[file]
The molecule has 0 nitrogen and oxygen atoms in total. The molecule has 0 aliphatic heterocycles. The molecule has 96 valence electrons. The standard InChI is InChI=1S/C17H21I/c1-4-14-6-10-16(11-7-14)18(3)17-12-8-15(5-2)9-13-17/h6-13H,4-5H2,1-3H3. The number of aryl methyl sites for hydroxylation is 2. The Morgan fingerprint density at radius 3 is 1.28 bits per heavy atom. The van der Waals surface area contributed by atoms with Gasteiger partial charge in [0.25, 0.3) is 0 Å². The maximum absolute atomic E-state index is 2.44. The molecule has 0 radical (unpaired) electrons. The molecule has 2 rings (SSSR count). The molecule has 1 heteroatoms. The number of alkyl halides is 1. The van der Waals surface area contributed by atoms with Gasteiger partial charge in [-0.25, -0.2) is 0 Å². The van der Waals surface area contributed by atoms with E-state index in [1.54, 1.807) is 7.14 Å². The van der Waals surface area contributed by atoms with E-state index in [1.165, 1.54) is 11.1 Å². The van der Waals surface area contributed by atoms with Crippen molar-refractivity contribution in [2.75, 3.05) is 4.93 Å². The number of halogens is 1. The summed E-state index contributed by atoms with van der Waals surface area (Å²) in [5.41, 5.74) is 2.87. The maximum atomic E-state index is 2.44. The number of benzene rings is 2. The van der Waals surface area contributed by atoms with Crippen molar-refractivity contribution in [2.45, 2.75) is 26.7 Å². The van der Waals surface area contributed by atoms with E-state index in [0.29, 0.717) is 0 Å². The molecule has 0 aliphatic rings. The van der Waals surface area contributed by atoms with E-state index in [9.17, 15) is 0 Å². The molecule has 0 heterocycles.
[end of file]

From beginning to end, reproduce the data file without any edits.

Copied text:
The molecule has 0 nitrogen and oxygen atoms in total. The molecule has 0 aliphatic heterocycles. The molecule has 96 valence electrons. The standard InChI is InChI=1S/C17H21I/c1-4-14-6-10-16(11-7-14)18(3)17-12-8-15(5-2)9-13-17/h6-13H,4-5H2,1-3H3. The number of aryl methyl sites for hydroxylation is 2. The Morgan fingerprint density at radius 3 is 1.28 bits per heavy atom. The van der Waals surface area contributed by atoms with Gasteiger partial charge in [0.25, 0.3) is 0 Å². The maximum absolute atomic E-state index is 2.44. The molecule has 0 radical (unpaired) electrons. The molecule has 2 rings (SSSR count). The molecule has 1 heteroatoms. The number of alkyl halides is 1. The van der Waals surface area contributed by atoms with Gasteiger partial charge in [-0.25, -0.2) is 0 Å². The van der Waals surface area contributed by atoms with E-state index in [1.54, 1.807) is 7.14 Å². The van der Waals surface area contributed by atoms with E-state index in [1.165, 1.54) is 11.1 Å². The van der Waals surface area contributed by atoms with Crippen molar-refractivity contribution in [2.75, 3.05) is 4.93 Å². The number of halogens is 1. The summed E-state index contributed by atoms with van der Waals surface area (Å²) in [5.41, 5.74) is 2.87. The maximum atomic E-state index is 2.44. The number of benzene rings is 2. The van der Waals surface area contributed by atoms with Crippen molar-refractivity contribution in [2.45, 2.75) is 26.7 Å². The van der Waals surface area contributed by atoms with E-state index in [0.29, 0.717) is 0 Å². The molecule has 0 aliphatic rings. The van der Waals surface area contributed by atoms with E-state index in [9.17, 15) is 0 Å². The molecule has 0 heterocycles.